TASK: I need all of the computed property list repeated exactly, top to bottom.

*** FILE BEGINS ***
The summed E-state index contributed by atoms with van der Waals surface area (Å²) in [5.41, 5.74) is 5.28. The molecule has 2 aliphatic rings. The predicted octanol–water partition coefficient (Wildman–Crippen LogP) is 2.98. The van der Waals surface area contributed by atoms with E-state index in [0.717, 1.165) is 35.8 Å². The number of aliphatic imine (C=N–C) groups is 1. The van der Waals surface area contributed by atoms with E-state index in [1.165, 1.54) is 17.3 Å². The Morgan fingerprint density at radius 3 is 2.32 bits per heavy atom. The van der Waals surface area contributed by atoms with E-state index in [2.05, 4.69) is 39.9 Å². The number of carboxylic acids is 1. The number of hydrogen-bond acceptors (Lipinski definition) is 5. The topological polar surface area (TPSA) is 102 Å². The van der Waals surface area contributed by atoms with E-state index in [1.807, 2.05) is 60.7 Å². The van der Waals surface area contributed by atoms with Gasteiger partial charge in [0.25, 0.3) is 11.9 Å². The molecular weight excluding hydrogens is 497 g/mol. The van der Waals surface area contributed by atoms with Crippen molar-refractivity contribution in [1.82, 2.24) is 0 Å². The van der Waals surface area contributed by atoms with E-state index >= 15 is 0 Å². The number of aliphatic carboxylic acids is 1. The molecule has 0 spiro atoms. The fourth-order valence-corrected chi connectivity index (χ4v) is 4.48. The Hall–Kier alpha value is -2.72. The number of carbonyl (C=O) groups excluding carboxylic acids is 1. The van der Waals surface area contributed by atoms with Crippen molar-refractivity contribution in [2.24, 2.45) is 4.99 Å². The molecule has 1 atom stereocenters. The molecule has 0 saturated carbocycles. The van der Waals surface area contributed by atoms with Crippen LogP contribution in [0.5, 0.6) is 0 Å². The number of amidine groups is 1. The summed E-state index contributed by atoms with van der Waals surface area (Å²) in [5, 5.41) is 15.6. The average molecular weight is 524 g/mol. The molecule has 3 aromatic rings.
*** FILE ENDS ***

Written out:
The summed E-state index contributed by atoms with van der Waals surface area (Å²) in [5.41, 5.74) is 5.28. The molecule has 2 aliphatic rings. The predicted octanol–water partition coefficient (Wildman–Crippen LogP) is 2.98. The van der Waals surface area contributed by atoms with E-state index in [0.717, 1.165) is 35.8 Å². The number of aliphatic imine (C=N–C) groups is 1. The van der Waals surface area contributed by atoms with E-state index in [1.165, 1.54) is 17.3 Å². The Morgan fingerprint density at radius 3 is 2.32 bits per heavy atom. The van der Waals surface area contributed by atoms with E-state index in [2.05, 4.69) is 39.9 Å². The number of carboxylic acids is 1. The number of hydrogen-bond acceptors (Lipinski definition) is 5. The topological polar surface area (TPSA) is 102 Å². The van der Waals surface area contributed by atoms with E-state index in [1.807, 2.05) is 60.7 Å². The van der Waals surface area contributed by atoms with Gasteiger partial charge in [0.25, 0.3) is 11.9 Å². The molecular weight excluding hydrogens is 497 g/mol. The van der Waals surface area contributed by atoms with Crippen molar-refractivity contribution in [1.82, 2.24) is 0 Å². The van der Waals surface area contributed by atoms with E-state index >= 15 is 0 Å². The number of aliphatic carboxylic acids is 1. The molecule has 0 spiro atoms. The fourth-order valence-corrected chi connectivity index (χ4v) is 4.48. The Hall–Kier alpha value is -2.72. The number of carbonyl (C=O) groups excluding carboxylic acids is 1. The van der Waals surface area contributed by atoms with Crippen molar-refractivity contribution in [2.24, 2.45) is 4.99 Å². The molecule has 1 atom stereocenters. The molecule has 0 saturated carbocycles. The van der Waals surface area contributed by atoms with Crippen LogP contribution in [0.5, 0.6) is 0 Å². The number of amidine groups is 1. The summed E-state index contributed by atoms with van der Waals surface area (Å²) in [5, 5.41) is 15.6. The average molecular weight is 524 g/mol. The molecule has 3 aromatic rings.